During his response to the debate on the state of the nation address today, President Cyril Ramaphosa told members of parliament that a nation that should be built now is one that focuses on the destitute.
“The poor, the unemployed – the most important people in this country are not those who walk the red carpet to parliament but those who spend their nights on the benches outside the gates of parliament, they are the most important people,” he said to applause.
The president added that the most important people in South Africa are those who live the reality of having their shacks flooded during heavy downpours, people without water supply whether is a drought or not, job seekers who have had to drop out of school.
“Those are the most important people, who are suffering from preventable diseases, who have been orphaned or abandoned, who rely on an old age pension and who do not have the seed or the implements to work their small piece of land,” Ramaphosa said.
He said as president such people are the most important to him, adding that “they are our people”.
Cope leader Terror Lekota had questioned during the Sona debate yesterday who the term “our people” referred to when the president said land expropriated without compensation would be given to “our people”.
“So in the end, in everything we do as the government and as a society these are the people, honourable Speaker, honourable chairperson of the National Council of Provinces, whose interests and needs must, of necessity, come first. These are the people whose voices must be heard. They are the people we all collectively are being sent to, all of us, like Bra Hugh Masekela said when he said ‘send me’, we are all being sent to those people,” the president said.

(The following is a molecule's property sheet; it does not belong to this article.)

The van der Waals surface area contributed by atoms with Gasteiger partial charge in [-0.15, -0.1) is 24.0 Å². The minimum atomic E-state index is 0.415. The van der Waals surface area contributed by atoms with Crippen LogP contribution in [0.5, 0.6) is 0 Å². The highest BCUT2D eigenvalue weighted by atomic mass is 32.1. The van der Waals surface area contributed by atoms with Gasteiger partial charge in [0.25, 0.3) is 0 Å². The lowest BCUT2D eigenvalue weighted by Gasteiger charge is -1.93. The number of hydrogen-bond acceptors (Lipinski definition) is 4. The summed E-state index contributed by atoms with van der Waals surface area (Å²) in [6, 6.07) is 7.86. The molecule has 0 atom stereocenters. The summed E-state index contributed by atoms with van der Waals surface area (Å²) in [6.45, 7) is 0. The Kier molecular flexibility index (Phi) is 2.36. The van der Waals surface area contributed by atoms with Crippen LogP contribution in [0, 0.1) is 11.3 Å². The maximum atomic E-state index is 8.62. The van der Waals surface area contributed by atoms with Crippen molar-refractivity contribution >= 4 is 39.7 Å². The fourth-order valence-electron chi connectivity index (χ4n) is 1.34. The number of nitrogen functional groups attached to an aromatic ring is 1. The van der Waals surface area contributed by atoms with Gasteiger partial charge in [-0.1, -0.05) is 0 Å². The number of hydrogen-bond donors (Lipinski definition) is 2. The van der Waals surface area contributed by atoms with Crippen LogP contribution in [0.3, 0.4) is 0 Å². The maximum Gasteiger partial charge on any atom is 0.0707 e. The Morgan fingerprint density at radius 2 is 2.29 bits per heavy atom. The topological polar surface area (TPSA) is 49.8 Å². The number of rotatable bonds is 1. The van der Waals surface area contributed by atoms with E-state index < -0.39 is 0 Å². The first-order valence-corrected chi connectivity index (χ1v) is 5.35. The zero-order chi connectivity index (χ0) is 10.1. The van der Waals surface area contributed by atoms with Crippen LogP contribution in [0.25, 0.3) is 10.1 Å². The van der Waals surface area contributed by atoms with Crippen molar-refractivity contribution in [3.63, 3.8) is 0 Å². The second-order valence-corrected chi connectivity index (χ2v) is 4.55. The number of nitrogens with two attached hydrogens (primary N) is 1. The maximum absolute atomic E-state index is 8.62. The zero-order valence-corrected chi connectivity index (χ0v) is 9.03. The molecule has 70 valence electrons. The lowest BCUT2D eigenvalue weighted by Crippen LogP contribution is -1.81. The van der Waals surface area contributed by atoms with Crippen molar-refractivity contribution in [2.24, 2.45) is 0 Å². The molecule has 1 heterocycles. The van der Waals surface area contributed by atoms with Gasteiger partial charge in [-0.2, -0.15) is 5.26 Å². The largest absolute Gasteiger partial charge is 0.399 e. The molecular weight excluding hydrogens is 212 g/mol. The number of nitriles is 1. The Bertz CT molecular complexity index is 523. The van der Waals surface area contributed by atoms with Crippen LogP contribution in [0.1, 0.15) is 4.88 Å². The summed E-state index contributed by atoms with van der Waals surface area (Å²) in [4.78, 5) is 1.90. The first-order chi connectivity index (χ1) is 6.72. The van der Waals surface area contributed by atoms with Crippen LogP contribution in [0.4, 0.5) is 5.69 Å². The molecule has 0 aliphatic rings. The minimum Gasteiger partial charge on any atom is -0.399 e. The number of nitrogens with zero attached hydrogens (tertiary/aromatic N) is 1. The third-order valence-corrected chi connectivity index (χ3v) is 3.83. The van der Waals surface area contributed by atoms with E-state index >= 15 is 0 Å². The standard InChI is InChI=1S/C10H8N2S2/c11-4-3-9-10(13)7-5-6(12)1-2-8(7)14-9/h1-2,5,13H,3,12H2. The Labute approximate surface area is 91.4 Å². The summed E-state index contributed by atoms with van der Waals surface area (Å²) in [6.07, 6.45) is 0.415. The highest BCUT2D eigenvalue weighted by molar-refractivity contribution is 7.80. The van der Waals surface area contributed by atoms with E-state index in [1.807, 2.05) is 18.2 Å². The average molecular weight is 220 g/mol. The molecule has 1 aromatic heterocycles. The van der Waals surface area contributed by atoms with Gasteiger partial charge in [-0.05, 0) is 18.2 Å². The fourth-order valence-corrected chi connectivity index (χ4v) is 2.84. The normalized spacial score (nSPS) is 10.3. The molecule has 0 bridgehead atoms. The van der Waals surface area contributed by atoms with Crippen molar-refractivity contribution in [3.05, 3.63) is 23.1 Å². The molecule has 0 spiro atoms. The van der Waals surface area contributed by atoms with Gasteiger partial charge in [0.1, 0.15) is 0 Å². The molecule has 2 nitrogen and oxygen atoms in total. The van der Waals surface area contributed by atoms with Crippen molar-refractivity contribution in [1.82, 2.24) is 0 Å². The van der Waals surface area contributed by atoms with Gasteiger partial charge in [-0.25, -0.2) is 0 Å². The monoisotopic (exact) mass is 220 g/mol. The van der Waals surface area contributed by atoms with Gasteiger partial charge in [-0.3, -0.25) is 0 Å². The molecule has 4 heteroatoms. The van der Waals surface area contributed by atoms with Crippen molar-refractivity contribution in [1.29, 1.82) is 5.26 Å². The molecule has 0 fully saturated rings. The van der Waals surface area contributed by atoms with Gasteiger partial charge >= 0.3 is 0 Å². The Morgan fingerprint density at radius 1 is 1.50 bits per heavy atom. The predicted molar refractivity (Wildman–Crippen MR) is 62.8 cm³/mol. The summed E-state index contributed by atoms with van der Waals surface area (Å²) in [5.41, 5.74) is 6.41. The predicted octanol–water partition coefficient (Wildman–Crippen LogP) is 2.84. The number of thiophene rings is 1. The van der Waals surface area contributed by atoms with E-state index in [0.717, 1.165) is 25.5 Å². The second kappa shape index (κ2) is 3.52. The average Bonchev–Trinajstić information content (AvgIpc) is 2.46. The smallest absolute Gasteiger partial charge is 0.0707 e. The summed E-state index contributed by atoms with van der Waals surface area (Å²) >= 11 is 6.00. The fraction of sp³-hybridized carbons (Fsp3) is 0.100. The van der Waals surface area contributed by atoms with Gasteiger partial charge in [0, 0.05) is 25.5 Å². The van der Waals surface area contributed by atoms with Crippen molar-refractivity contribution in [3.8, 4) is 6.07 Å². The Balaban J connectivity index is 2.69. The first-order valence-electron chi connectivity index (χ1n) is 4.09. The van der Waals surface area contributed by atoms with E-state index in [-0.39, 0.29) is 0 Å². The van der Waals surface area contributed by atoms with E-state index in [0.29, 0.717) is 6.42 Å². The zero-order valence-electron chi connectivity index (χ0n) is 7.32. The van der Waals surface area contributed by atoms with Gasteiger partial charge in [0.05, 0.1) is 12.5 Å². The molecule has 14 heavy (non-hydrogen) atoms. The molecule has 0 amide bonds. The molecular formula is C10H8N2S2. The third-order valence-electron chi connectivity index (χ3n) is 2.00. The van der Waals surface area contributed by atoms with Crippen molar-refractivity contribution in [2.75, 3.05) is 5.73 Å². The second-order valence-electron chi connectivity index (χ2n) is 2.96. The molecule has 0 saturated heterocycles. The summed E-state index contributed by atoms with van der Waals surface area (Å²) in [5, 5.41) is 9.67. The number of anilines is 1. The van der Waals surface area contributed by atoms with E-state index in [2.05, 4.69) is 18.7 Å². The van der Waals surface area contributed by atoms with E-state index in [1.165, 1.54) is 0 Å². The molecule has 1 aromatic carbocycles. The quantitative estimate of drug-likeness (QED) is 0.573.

He said the reason for being sent to the poor and marginalised was to improve their lives, heal their wounds and to turn their hopes into a reality.
“At the centre of this approach to improving the lives of our people is the Madiba way of getting our people involved in changing their lives for the better or making them, as Madiba urged, to become their own liberators, this is what Madiba taught us,” Ramaphosa said.
He said in the pursuit of advancing the interests of the destitute, a call has been issued for a “new social compact founded on the principles of social justice, solidarity and equality”.
Ramaphosa said the joint efforts of all social partners and all South Africans working for a common national agenda that poverty and inequality would be eradicated.
“Collaboration therefore, partnership and consensus building are essential features of our rich African past and will be central in determining our future,” he said.
Ramaphosa had earlier commended members of parliament for being committed to building a better country for all.
“What emerged clearly from the debate yesterday is that all members of parliament are committed to build a nation where progress is measured not by growth in GDP or global competitiveness rankings but by how the lives of the most vulnerable of South Africans, the most marginalised of South Africans can change for the better,” he added.